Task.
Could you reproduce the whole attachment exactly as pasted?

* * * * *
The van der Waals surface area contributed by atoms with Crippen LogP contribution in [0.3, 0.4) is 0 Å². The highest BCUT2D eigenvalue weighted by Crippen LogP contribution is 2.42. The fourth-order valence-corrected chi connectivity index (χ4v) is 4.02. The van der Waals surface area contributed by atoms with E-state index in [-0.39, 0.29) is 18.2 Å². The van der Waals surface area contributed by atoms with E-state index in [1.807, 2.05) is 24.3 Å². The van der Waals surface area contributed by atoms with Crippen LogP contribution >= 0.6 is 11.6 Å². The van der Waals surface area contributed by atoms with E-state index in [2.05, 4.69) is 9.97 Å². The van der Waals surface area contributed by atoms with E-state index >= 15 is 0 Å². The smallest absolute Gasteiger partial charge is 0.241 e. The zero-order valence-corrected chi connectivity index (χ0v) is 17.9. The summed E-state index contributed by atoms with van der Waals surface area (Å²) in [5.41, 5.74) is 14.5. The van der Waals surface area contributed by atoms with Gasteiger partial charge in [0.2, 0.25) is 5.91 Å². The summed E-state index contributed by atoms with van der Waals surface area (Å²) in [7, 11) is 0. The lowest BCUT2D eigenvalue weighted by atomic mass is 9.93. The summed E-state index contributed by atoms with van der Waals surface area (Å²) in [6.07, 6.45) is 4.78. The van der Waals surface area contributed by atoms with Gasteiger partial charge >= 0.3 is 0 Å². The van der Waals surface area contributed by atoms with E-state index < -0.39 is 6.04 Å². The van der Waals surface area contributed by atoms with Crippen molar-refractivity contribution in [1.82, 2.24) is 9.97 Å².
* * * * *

The van der Waals surface area contributed by atoms with Crippen LogP contribution in [0.3, 0.4) is 0 Å². The highest BCUT2D eigenvalue weighted by Crippen LogP contribution is 2.42. The fourth-order valence-corrected chi connectivity index (χ4v) is 4.02. The van der Waals surface area contributed by atoms with E-state index in [-0.39, 0.29) is 18.2 Å². The van der Waals surface area contributed by atoms with E-state index in [1.807, 2.05) is 24.3 Å². The van der Waals surface area contributed by atoms with Crippen LogP contribution >= 0.6 is 11.6 Å². The van der Waals surface area contributed by atoms with E-state index in [2.05, 4.69) is 9.97 Å². The van der Waals surface area contributed by atoms with E-state index >= 15 is 0 Å². The smallest absolute Gasteiger partial charge is 0.241 e. The zero-order valence-corrected chi connectivity index (χ0v) is 17.9. The summed E-state index contributed by atoms with van der Waals surface area (Å²) in [5.41, 5.74) is 14.5. The van der Waals surface area contributed by atoms with Gasteiger partial charge in [0.2, 0.25) is 5.91 Å². The summed E-state index contributed by atoms with van der Waals surface area (Å²) in [7, 11) is 0. The lowest BCUT2D eigenvalue weighted by atomic mass is 9.93. The summed E-state index contributed by atoms with van der Waals surface area (Å²) in [6.07, 6.45) is 4.78. The van der Waals surface area contributed by atoms with Gasteiger partial charge >= 0.3 is 0 Å². The van der Waals surface area contributed by atoms with E-state index < -0.39 is 6.04 Å². The van der Waals surface area contributed by atoms with Crippen molar-refractivity contribution in [1.82, 2.24) is 9.97 Å².